Ottawa plans to make permanent its pandemic-era pause on student loan interest in an effort to reduce some of the current financial pressures on young Canadians as the cost of living rises.
As part of its fall fiscal update tabled Thursday, the federal government outlined plans to permanently eliminate interest on all federal student loans and apprentice loans including loans currently being repaid.
Interest rates will still apply on the provincial portion of a student’s loan.
While this move is helpful for students graduating, said Rebekah Young, director of fiscal and provincial economics at Scotiabank, it is ultimately relief for interest payments on debt rather than money toward tuition or other post-secondary school expenses.
“In the bigger picture, they’re still confronting elevated expenditures across the board,” she said.
More than 1.8 million Canadian students owe the federal government a total of $20.5 billion, based on 2019 data from the Government of Canada website, with the average loan balance at about $13,367 at the time of leaving school.
The average undergraduate tuition fee is $6,482 for an academic year as of 2022, according to Statistics Canada, while the average graduate tuition fee is $7,053 as of 2022.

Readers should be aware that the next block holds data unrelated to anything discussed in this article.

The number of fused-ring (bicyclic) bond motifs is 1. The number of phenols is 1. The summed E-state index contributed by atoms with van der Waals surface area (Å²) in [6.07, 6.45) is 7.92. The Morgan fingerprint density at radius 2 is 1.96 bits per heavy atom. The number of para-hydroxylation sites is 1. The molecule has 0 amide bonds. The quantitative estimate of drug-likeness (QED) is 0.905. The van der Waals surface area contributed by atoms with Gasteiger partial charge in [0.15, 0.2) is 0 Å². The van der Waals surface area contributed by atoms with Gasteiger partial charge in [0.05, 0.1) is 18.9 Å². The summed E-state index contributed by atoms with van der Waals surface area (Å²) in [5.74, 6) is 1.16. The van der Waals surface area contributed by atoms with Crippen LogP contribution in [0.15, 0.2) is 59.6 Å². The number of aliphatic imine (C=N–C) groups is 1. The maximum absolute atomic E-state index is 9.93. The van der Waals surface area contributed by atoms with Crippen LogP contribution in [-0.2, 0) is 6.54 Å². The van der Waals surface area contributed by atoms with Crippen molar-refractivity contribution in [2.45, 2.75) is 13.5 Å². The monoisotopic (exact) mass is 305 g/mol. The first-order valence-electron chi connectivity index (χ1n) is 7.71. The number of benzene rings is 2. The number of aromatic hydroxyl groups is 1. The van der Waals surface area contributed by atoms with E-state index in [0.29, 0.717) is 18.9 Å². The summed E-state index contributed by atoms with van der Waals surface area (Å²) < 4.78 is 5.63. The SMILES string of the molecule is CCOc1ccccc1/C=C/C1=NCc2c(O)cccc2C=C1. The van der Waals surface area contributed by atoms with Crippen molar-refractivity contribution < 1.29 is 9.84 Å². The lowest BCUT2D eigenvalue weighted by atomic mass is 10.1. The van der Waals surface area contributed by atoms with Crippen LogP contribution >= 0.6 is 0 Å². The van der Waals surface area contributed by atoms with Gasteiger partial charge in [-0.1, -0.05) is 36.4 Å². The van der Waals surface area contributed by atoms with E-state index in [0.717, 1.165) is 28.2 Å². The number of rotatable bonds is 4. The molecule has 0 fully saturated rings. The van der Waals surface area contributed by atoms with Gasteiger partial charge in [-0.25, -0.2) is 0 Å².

The Liberal government suspended the accumulation of interest on student loans in 2021 due to the effects of the pandemic on graduating students as they entered a unique job market. The measure was set to expire in March.
The elimination of interest will begin April 1, 2023, the fiscal update said.
An average student loan borrower will save $410 per year as a result of their loan being interest-free, the government said in the fiscal update. (Student loan interest is calculated either at a fixed rate of two per cent plus prime, or a variable rate equal to the prime rate.)
The elimination of interest on these loans is estimated to cost of $2.7 billion over five years and $556.3 million ongoing, the federal government said.
The permanent elimination of interest on federal student loans was a Liberal campaign promise during the last federal election.
Young said some may fear the decision could stoke inflation, but that it isn’t be a particularly strong argument as the measure is a relatively small, contained one.
Ottawa said graduating students will still be able to use its repayment assistance plan, allowing them to pause student loan repayment until they are making at least $40,000 per year, and reducing payments for those earning slightly above that amount.
Earlier this week, the zero-payment income threshold for student loans increased from $25,000 to $40,000 for a household of one. The threshold increases based on the size of the household.
This move to tackle student loans comes just a few months after U.S. President Joe Biden announced a decision to cancel $10,000 for most student loan borrowers, and up to $20,000 for those borrowers who received a federal Pell Grant. It has received significant pushback.
The White House said Thursday that it has already approved 16 million requests. Close to 26 million Americans have applied for student loan forgiveness.
Adena Ali, The Canadian Press
This report by The Canadian Press was first published Nov. 3, 2022.